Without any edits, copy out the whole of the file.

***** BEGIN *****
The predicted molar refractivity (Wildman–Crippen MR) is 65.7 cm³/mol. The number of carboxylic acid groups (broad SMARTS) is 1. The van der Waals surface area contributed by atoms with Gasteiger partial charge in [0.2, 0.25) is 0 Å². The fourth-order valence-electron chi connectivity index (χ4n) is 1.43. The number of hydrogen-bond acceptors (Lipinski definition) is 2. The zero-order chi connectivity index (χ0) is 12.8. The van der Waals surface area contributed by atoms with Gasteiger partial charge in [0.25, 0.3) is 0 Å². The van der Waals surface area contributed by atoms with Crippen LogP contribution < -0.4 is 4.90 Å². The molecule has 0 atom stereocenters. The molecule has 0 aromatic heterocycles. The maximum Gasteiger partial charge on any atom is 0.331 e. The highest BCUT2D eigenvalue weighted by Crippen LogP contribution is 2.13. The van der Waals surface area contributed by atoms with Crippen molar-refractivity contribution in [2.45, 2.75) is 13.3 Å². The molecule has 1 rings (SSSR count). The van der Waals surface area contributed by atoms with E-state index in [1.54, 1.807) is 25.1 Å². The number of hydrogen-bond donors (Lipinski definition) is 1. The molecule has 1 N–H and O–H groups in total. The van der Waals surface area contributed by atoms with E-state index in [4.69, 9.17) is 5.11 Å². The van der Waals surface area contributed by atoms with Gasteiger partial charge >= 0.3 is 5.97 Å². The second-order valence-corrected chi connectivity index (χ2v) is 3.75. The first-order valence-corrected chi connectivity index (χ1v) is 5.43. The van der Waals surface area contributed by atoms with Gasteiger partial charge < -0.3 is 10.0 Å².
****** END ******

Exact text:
The predicted molar refractivity (Wildman–Crippen MR) is 65.7 cm³/mol. The number of carboxylic acid groups (broad SMARTS) is 1. The van der Waals surface area contributed by atoms with Gasteiger partial charge in [0.2, 0.25) is 0 Å². The fourth-order valence-electron chi connectivity index (χ4n) is 1.43. The number of hydrogen-bond acceptors (Lipinski definition) is 2. The zero-order chi connectivity index (χ0) is 12.8. The van der Waals surface area contributed by atoms with Gasteiger partial charge in [0.25, 0.3) is 0 Å². The van der Waals surface area contributed by atoms with Crippen LogP contribution < -0.4 is 4.90 Å². The molecule has 0 atom stereocenters. The molecule has 0 aromatic heterocycles. The maximum Gasteiger partial charge on any atom is 0.331 e. The highest BCUT2D eigenvalue weighted by Crippen LogP contribution is 2.13. The van der Waals surface area contributed by atoms with Crippen molar-refractivity contribution in [2.45, 2.75) is 13.3 Å². The molecule has 1 rings (SSSR count). The van der Waals surface area contributed by atoms with E-state index in [1.54, 1.807) is 25.1 Å². The number of hydrogen-bond donors (Lipinski definition) is 1. The molecule has 1 N–H and O–H groups in total. The van der Waals surface area contributed by atoms with E-state index in [4.69, 9.17) is 5.11 Å². The van der Waals surface area contributed by atoms with Gasteiger partial charge >= 0.3 is 5.97 Å². The second-order valence-corrected chi connectivity index (χ2v) is 3.75. The first-order valence-corrected chi connectivity index (χ1v) is 5.43. The van der Waals surface area contributed by atoms with Gasteiger partial charge < -0.3 is 10.0 Å².